Climate change data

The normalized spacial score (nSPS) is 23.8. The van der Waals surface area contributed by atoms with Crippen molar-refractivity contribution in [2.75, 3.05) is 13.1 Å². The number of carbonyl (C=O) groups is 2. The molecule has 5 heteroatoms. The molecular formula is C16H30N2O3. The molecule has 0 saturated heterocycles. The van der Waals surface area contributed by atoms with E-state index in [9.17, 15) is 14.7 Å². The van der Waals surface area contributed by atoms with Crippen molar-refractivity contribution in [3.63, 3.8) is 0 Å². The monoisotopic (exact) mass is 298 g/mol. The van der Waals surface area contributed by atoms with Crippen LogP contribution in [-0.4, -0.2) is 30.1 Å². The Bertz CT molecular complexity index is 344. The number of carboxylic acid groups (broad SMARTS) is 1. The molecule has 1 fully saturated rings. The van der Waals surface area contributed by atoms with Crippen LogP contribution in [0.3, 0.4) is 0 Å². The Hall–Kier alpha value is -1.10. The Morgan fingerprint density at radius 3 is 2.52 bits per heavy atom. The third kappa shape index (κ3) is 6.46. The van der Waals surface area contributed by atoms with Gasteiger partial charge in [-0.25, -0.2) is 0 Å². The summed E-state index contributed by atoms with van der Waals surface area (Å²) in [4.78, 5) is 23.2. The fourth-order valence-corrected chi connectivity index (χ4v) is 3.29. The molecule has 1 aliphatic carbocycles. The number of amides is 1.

Climate change refers to change over time due to natural variability or as a result of human activity (IPCC, 2008). Alaska is experiencing a wide range of impacts from climate change and communities seek adaptive strategies that encourage wellness and sustainability. This report documents climate change impacts as described by local people and climate change effects or potential effects as interpreted through the lens of public health. It is the seventh report in a series describing climate change across Alaska, and the second report to focus on the Bristol Bay region, the first being in the community of Pilot Point. In the Denaâina community of Nondalton, residents report changes to the weather, the landscape, plants and wildlife with important implications for public health. Weather events with extreme precipitation, wind and temperatures have been observed in recent years and there is a perception that these are occurring more intensely and more frequently. Understanding community impact of climate change is important for assessing negative and positive effects on health. Melting glaciers is improving flight conditions through Lake Clark Pass, but also changing lake conditions with uncertain impacts on fish and wildlife. Some subsistence resources such as caribou are more scarce while some types of salmon are being harvested with greater frequency. Rising temperature in summer raises concerns about heat illness and presents new challenges when preparing dry fish and other subsistence foods. Important health topics include food security, water security, heat related illness, and infrastructure vulnerability to damage and disruption from extreme weather events, and safety related to travel in increasingly unpredictable weather and changing seasons and landscape. This report includes observations, experience and knowledge shared by a wide range of local experts. Predictions and projections are based on available information and limited by the quality of current scientific data and the uncertainties inherent in models. Research and model development is ongoing in Alaska and new information will be available in the near future.